3 things missing from the Mechanical Engineering curriculum
In 2020, I ended my post-doc position and started teaching Mechanical Engineering classes (in a different university). I loved the teaching experience, and I learned a lot. One month ago, however, in search of new challenges, I quit that job and got accepted at a research-only position, dealing directly with industry problems. And in only one month, I realized how much has to be changed in Mechanical Engineering curricula, to make it more modern and more aligned with practical, real problems. These are my suggestions:
- Proper software development: Mechanical Engineering is not Computer Science. Maybe we don’t need to learn about Turing Machines, Cryptography, or Web Sockets. But my present job is the second time in my career that my primary role is implementing models in software to be used by other people, and I didn’t learn any software development in school. Students should learn more about testing, version control, different programming languages, debugging.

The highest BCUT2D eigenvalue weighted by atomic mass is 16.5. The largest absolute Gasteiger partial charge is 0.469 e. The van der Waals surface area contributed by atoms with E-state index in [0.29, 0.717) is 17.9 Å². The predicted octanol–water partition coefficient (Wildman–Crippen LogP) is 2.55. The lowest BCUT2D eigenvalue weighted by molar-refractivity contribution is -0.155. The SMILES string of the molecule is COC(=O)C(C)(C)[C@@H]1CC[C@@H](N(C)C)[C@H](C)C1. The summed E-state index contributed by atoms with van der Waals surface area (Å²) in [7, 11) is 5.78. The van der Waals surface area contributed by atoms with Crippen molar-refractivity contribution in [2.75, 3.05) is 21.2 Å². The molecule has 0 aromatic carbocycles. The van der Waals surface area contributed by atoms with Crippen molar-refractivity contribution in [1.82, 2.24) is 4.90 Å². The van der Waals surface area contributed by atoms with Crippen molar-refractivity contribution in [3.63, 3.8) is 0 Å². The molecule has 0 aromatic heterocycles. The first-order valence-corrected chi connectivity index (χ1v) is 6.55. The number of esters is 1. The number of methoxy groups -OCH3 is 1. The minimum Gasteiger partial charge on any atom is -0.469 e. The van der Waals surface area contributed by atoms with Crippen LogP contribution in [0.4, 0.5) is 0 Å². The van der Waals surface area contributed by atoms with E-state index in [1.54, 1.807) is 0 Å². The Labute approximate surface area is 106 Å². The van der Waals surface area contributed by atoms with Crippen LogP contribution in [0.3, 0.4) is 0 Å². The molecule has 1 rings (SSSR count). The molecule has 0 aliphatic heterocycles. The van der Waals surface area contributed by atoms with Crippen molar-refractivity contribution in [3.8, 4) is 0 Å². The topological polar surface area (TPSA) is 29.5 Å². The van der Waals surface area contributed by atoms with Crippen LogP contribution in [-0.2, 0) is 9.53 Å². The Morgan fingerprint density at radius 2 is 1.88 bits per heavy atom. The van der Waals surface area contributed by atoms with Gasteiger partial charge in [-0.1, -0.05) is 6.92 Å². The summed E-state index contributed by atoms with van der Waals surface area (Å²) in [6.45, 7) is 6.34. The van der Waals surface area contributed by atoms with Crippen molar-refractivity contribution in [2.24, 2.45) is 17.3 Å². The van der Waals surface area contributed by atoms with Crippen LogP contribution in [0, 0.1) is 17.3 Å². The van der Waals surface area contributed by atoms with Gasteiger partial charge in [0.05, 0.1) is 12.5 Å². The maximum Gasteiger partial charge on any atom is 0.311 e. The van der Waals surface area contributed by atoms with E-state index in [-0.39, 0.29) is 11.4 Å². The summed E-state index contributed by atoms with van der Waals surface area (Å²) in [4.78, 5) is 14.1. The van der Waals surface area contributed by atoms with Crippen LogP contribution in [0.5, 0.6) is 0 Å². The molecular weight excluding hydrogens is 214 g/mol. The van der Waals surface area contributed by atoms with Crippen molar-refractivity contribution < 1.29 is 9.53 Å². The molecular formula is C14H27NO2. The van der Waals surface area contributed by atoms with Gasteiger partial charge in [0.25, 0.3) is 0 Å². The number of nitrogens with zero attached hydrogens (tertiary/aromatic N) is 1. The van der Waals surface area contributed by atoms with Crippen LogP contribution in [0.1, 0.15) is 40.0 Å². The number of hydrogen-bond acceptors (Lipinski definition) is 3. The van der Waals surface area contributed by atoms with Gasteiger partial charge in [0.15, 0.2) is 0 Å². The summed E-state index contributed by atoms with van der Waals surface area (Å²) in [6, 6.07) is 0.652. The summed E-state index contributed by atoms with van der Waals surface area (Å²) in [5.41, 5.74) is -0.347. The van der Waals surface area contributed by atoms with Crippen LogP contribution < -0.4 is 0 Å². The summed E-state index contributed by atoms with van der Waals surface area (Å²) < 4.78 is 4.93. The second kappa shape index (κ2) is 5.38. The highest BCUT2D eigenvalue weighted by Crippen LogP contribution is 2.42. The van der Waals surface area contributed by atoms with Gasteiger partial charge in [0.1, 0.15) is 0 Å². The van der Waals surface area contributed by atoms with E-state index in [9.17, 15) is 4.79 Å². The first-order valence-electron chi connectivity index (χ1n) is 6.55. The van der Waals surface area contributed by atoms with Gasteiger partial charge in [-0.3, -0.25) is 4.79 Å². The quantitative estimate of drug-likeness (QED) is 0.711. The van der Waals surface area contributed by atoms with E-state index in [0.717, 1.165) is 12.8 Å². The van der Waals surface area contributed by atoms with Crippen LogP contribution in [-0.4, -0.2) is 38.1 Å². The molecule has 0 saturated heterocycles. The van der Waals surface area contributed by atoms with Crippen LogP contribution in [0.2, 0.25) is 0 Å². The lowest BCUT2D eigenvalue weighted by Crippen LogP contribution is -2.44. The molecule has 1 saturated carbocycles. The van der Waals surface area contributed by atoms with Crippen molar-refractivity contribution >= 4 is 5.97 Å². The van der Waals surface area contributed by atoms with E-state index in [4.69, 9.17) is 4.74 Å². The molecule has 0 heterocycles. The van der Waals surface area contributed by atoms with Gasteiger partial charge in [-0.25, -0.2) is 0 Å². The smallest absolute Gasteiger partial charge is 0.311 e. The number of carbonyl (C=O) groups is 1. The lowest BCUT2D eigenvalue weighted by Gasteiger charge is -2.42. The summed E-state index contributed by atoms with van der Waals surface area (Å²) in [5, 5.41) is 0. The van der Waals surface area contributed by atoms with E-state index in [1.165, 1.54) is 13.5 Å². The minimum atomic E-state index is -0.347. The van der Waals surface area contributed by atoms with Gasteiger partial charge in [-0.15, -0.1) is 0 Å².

- More advanced Thermodynamics: in retrospect, I think I severely underestimated my student’s ability to understand deep theories. The Refrigeration and Oil industries are primary examples where blends or mixtures of fluids are used, and in my experience students have no contact with more advanced Equations of State; there is an enormous gap between “using the ideal gas law” and “just getting the properties from a table”. But guess what: these tables are not magical, they were generated with Equations of State, and the people using them do not understand these equations.
- Studying techniques: I started teaching shortly after the pandemic; I then taught classes online, and went back to in-person classes. And what I saw is that the younger generation completely forgot how to study with full focus. I’m not talking about spending the entire weekend studying for an exam, but rather the Cal Newport style of deep work, in short but intense bursts.
To be clear: I’m not “fighting the system”. These are things that I would change if I went back to the classroom, in my own classes. Teaching Mechanical Engineering made me love the profession more than ever, and I want it to evolve - always.
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